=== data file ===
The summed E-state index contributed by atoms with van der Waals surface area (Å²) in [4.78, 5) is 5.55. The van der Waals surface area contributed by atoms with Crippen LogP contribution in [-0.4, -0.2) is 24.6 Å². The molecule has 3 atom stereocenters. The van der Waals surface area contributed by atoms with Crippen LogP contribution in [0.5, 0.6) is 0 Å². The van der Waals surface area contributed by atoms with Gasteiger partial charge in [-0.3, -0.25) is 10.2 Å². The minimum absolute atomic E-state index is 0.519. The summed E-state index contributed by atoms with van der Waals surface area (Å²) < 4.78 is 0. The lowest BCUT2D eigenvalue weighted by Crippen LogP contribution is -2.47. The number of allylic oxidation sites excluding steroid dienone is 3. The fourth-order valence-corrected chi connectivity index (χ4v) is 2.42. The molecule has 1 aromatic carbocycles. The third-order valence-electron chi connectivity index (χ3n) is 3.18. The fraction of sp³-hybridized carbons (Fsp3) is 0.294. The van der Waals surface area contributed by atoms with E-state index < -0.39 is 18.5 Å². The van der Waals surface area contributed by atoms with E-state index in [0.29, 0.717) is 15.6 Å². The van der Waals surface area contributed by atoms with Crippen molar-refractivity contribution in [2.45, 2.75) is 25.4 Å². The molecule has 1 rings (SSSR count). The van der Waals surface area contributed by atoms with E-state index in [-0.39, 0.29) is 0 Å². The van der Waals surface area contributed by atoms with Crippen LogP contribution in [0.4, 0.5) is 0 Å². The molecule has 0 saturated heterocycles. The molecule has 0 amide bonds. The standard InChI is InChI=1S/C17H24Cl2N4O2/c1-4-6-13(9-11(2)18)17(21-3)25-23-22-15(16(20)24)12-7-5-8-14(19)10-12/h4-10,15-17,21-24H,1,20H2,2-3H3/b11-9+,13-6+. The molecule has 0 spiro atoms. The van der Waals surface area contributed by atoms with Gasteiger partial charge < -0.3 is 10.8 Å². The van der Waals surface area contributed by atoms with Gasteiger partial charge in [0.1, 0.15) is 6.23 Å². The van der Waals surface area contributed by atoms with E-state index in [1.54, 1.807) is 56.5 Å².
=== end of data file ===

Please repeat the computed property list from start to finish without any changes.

The summed E-state index contributed by atoms with van der Waals surface area (Å²) in [4.78, 5) is 5.55. The van der Waals surface area contributed by atoms with Crippen LogP contribution in [-0.4, -0.2) is 24.6 Å². The molecule has 3 atom stereocenters. The van der Waals surface area contributed by atoms with Crippen LogP contribution in [0.5, 0.6) is 0 Å². The van der Waals surface area contributed by atoms with Gasteiger partial charge in [-0.3, -0.25) is 10.2 Å². The minimum absolute atomic E-state index is 0.519. The summed E-state index contributed by atoms with van der Waals surface area (Å²) < 4.78 is 0. The lowest BCUT2D eigenvalue weighted by Crippen LogP contribution is -2.47. The number of allylic oxidation sites excluding steroid dienone is 3. The fourth-order valence-corrected chi connectivity index (χ4v) is 2.42. The molecule has 1 aromatic carbocycles. The third-order valence-electron chi connectivity index (χ3n) is 3.18. The fraction of sp³-hybridized carbons (Fsp3) is 0.294. The van der Waals surface area contributed by atoms with E-state index < -0.39 is 18.5 Å². The van der Waals surface area contributed by atoms with E-state index in [0.29, 0.717) is 15.6 Å². The van der Waals surface area contributed by atoms with Crippen molar-refractivity contribution in [2.45, 2.75) is 25.4 Å². The molecule has 1 rings (SSSR count). The van der Waals surface area contributed by atoms with E-state index in [-0.39, 0.29) is 0 Å². The van der Waals surface area contributed by atoms with Crippen LogP contribution in [0.4, 0.5) is 0 Å². The molecule has 0 saturated heterocycles. The molecule has 0 amide bonds. The standard InChI is InChI=1S/C17H24Cl2N4O2/c1-4-6-13(9-11(2)18)17(21-3)25-23-22-15(16(20)24)12-7-5-8-14(19)10-12/h4-10,15-17,21-24H,1,20H2,2-3H3/b11-9+,13-6+. The molecule has 0 spiro atoms. The van der Waals surface area contributed by atoms with Gasteiger partial charge < -0.3 is 10.8 Å². The van der Waals surface area contributed by atoms with Gasteiger partial charge in [0.1, 0.15) is 6.23 Å². The van der Waals surface area contributed by atoms with E-state index in [1.54, 1.807) is 56.5 Å².